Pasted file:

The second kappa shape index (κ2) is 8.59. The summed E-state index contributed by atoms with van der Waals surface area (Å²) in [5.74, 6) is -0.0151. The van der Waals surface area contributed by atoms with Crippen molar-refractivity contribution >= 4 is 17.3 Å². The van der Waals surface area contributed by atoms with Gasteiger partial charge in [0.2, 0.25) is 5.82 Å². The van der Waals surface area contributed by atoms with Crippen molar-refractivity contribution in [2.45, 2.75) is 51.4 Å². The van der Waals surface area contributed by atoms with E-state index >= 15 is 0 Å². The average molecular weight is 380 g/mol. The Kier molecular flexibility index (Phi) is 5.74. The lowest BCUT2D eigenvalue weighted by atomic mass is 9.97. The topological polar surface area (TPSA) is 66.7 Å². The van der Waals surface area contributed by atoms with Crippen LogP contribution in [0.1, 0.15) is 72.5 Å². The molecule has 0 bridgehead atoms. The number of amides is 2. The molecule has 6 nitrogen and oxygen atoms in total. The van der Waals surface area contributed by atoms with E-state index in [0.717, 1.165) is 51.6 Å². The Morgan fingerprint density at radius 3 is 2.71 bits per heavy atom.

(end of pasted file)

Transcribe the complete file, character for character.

The second kappa shape index (κ2) is 8.59. The summed E-state index contributed by atoms with van der Waals surface area (Å²) in [5.74, 6) is -0.0151. The van der Waals surface area contributed by atoms with Crippen molar-refractivity contribution >= 4 is 17.3 Å². The van der Waals surface area contributed by atoms with Gasteiger partial charge in [0.2, 0.25) is 5.82 Å². The van der Waals surface area contributed by atoms with Crippen molar-refractivity contribution in [2.45, 2.75) is 51.4 Å². The van der Waals surface area contributed by atoms with E-state index >= 15 is 0 Å². The average molecular weight is 380 g/mol. The Kier molecular flexibility index (Phi) is 5.74. The lowest BCUT2D eigenvalue weighted by atomic mass is 9.97. The topological polar surface area (TPSA) is 66.7 Å². The van der Waals surface area contributed by atoms with Crippen LogP contribution in [0.1, 0.15) is 72.5 Å². The molecule has 0 bridgehead atoms. The number of amides is 2. The molecule has 6 nitrogen and oxygen atoms in total. The van der Waals surface area contributed by atoms with E-state index in [0.717, 1.165) is 51.6 Å². The Morgan fingerprint density at radius 3 is 2.71 bits per heavy atom.